U.S. Humane Society asks for 'aggressive' prosecution of elk kill cases


— The Humane Society of the United States is watching the court progress of two Moffat County ranchers charged in March with illegally killing 34 elk.

The group sent a letter to 14th Judicial District Attorney Bonnie Roesink on Tuesday asking her to, if warranted, "aggressively prosecute" the two suspects.

"Wildlife belongs to all people and when poachers step into America's wild backyard and kill animals, we need to take that seriously," said Humane Society Colorado Director, Holly Tarry, who wrote the letter to Roesink.

The District Attorney's Office could not be reached for comment.

Rodney Culverwell, 41, and Kenneth Wolgram, 43, were charged April 1 with multiple counts of willful destruction of big game, a Class 5 felony, and illegally possessing wildlife, a misdemeanor.

Culverwell is charged with 18 counts of each crime and Wolgram is charged with 16 counts of each crime.

The suspects appeared at their first advisement hearing April 15. Neither one currently has an attorney of record.

Both were ordered to appear at a status conference at 3 p.m. May 5 in Moffat County District Court to show whether they have found legal representation.

The Humane Society's letter states poachers are prolific throughout Colorado and these two cases should be used to make a statement.

"The Humane Society of the United States asks you to send a strong message to all poachers to think twice before robbing Colorado's citizens of valued wildlife," reads the letter signed by Tarry.

It also states wildlife officials estimate there are as many animals killed from poaching as legal hunts.

Randy Hampton, Colorado Division of Wildlife spokesman, said the DOW does not have an official estimate on poaching numbers across the state.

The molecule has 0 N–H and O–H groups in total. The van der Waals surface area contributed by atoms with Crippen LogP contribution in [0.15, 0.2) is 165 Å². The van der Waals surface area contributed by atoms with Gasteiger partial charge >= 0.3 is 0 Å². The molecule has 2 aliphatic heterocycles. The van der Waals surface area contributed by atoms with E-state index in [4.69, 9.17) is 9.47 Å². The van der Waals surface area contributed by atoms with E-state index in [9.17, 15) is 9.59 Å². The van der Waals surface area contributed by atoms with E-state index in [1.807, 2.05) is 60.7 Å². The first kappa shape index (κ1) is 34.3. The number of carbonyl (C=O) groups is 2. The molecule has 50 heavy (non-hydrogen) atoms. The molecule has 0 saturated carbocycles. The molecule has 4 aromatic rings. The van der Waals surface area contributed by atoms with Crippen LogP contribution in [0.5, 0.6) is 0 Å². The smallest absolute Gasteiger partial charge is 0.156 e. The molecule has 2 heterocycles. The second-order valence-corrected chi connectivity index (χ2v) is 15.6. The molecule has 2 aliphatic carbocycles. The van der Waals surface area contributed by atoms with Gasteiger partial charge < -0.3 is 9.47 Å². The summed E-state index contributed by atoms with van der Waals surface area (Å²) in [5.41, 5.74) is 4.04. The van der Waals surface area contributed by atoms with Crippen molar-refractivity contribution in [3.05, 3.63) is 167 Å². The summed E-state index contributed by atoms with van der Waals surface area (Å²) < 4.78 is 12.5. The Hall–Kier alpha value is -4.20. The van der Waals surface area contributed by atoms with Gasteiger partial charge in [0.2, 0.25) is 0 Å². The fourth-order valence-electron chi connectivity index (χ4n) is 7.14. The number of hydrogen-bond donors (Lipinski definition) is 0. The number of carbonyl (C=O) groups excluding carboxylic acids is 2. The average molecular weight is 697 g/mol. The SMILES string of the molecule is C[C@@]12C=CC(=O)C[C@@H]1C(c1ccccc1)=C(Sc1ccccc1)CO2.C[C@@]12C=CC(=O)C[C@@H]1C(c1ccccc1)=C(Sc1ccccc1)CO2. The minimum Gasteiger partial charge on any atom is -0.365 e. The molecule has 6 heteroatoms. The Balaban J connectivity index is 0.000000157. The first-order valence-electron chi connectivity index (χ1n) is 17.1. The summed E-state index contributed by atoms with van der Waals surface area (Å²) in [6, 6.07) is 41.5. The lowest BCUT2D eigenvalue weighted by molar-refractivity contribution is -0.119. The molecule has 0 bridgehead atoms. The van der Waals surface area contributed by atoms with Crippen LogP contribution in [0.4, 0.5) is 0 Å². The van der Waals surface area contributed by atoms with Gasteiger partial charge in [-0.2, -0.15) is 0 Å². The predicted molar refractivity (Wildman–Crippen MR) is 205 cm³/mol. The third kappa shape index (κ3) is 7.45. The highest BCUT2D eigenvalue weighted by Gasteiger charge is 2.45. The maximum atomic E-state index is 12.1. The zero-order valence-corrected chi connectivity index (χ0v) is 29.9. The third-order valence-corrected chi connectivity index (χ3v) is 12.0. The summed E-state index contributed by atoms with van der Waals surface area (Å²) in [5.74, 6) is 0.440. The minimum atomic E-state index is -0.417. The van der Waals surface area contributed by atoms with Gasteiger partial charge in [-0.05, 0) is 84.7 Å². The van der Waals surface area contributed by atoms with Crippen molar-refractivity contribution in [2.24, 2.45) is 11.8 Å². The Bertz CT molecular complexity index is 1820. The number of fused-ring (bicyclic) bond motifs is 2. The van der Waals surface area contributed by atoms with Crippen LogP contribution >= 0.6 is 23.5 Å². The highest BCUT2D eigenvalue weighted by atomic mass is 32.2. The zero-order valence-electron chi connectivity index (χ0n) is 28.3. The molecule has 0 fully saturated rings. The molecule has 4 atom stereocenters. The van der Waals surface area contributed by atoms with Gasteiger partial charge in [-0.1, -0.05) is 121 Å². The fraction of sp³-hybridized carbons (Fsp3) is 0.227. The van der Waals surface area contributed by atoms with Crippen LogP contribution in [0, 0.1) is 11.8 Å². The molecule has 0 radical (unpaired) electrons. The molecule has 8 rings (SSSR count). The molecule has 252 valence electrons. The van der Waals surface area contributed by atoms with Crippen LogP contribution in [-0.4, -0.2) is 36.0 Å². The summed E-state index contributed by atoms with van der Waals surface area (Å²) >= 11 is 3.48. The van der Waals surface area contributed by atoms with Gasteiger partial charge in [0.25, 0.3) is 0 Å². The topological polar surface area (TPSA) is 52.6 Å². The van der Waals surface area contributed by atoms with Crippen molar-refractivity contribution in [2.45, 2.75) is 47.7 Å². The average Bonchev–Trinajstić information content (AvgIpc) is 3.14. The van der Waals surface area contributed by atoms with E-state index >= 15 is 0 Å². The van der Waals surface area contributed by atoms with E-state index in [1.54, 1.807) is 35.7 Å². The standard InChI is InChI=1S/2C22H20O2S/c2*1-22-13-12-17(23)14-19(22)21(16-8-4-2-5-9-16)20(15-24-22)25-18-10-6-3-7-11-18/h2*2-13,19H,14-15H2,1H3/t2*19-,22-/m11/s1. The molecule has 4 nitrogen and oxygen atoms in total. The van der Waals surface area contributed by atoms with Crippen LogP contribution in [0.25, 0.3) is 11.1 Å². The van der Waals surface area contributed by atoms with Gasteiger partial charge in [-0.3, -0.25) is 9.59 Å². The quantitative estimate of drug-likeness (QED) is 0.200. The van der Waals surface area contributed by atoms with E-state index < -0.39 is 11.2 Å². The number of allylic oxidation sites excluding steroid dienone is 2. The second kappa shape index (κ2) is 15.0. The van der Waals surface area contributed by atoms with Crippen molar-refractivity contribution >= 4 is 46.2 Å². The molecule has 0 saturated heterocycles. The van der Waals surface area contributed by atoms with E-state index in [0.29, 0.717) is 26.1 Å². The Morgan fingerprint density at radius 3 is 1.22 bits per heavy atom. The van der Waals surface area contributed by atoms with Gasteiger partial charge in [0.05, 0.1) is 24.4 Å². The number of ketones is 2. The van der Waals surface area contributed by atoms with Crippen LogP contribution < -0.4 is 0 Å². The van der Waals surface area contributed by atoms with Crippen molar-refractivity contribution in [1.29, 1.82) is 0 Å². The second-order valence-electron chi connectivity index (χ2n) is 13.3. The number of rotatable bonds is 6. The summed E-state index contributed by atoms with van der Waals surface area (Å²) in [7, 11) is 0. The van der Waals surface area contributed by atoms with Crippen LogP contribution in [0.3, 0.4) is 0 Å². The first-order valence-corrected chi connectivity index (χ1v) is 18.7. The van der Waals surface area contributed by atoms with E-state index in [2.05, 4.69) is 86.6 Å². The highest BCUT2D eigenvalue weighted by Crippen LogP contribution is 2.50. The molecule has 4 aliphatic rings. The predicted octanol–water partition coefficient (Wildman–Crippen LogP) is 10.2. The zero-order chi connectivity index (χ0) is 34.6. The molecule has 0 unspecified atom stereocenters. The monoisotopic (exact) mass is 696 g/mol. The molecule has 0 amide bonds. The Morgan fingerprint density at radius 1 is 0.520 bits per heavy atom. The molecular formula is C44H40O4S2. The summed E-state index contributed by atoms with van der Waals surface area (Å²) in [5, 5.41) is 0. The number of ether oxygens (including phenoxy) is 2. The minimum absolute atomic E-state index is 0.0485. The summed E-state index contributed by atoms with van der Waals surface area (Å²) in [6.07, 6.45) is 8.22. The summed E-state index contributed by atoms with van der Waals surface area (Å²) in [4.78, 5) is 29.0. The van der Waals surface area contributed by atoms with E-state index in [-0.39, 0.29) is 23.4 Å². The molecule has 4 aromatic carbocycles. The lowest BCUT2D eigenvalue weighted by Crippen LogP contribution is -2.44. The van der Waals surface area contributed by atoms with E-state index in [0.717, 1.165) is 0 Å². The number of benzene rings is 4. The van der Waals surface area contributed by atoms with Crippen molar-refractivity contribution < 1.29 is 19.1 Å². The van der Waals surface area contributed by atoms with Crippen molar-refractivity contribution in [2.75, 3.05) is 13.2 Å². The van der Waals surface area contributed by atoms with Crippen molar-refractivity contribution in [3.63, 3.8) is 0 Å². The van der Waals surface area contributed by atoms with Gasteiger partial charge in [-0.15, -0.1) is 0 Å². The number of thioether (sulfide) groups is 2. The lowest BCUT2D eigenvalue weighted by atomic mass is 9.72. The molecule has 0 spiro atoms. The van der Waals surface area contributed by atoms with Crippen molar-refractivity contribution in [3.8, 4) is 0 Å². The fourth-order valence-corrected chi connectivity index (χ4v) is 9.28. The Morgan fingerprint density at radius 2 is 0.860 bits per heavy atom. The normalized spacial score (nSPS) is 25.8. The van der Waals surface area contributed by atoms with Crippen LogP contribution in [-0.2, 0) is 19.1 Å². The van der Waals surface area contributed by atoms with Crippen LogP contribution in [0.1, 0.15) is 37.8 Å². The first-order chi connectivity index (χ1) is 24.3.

"It's impossible to tell, really, because poaching occurs in such remote areas that no one really knows," he said.

Tarry said it is a standard practice for the Humane Society to contact prosecutors in poaching cases, and that this case is not different.

The Humane Society works with law enforcement and prosecutors, she added. The group does not have reason to believe Roesink's office would prosecute the case beneath its ability.

Hampton said the DOW has "very good" communication with Roesink's office.

Although there are "rare instances that a case gets plead down that (DOW officials) may not agree with," Hampton said, there is no reason to believe that would happen in this case.

The DOW does not have a recommendation for how to prosecute Culverwell or Wolgram, Hampton said.

"At this time," he said, "we look at it as they are innocent until proven guilty."


bearscout 8 years, 11 months ago

I can't believe that I actually agree with taxslave about something...the shameful property on the west side of Craig and the captive elk. I'm glad I don't have to drive by it on a regular basis as it makes me sick. I hope that if someone buys that property they do away with that aspect of the 'business'.


lonelyone 8 years, 11 months ago

When we first moved to Craig, I was shocked to hear about these elk farms and how you could go in and pick out the one you wanted and shoot it and off you go! That is not how my father hunted and my brothers and many other people I know would hunt. We heard of men from big companies who had so little time that they could spare from their important jobs, that they'd fly in, pick out a bull, shoot it, hop back in the plane and then let someone else take care of things. And they paid lots of money to do so, but still, that's not hunting. The only thing I see good about these elk farms, is that people who come through our area from big cities who wouldn't know an elk or deer if they hit it, can see what they look like. Granted it's not the same as seeing them out in an open field with a herd of 200 head, but in many ways it's not much different from a zoo. And if your we're so concerned about these elk, what about the buffalo out in Lay? They aren't treated any better, as far as having shade and shelter?!!?!!